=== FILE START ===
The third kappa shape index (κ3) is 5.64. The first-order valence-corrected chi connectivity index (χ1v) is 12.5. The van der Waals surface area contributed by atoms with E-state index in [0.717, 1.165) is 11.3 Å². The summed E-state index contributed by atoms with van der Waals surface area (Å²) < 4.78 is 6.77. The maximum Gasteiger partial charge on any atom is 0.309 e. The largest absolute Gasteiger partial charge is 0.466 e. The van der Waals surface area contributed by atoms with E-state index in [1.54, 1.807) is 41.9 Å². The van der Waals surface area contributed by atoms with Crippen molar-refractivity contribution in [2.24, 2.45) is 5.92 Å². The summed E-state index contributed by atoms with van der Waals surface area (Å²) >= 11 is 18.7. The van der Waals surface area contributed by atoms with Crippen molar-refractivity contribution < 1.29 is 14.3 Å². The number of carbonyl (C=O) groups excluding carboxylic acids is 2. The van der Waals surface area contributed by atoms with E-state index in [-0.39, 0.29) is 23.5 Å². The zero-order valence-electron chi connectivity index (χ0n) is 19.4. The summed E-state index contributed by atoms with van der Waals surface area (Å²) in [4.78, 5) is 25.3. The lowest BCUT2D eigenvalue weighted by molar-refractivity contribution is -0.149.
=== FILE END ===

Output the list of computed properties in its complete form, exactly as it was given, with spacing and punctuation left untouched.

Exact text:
The third kappa shape index (κ3) is 5.64. The first-order valence-corrected chi connectivity index (χ1v) is 12.5. The van der Waals surface area contributed by atoms with E-state index in [0.717, 1.165) is 11.3 Å². The summed E-state index contributed by atoms with van der Waals surface area (Å²) < 4.78 is 6.77. The maximum Gasteiger partial charge on any atom is 0.309 e. The largest absolute Gasteiger partial charge is 0.466 e. The van der Waals surface area contributed by atoms with E-state index in [1.54, 1.807) is 41.9 Å². The van der Waals surface area contributed by atoms with Crippen molar-refractivity contribution in [2.24, 2.45) is 5.92 Å². The summed E-state index contributed by atoms with van der Waals surface area (Å²) >= 11 is 18.7. The van der Waals surface area contributed by atoms with Crippen molar-refractivity contribution < 1.29 is 14.3 Å². The number of carbonyl (C=O) groups excluding carboxylic acids is 2. The van der Waals surface area contributed by atoms with E-state index in [-0.39, 0.29) is 23.5 Å². The zero-order valence-electron chi connectivity index (χ0n) is 19.4. The summed E-state index contributed by atoms with van der Waals surface area (Å²) in [4.78, 5) is 25.3. The lowest BCUT2D eigenvalue weighted by molar-refractivity contribution is -0.149.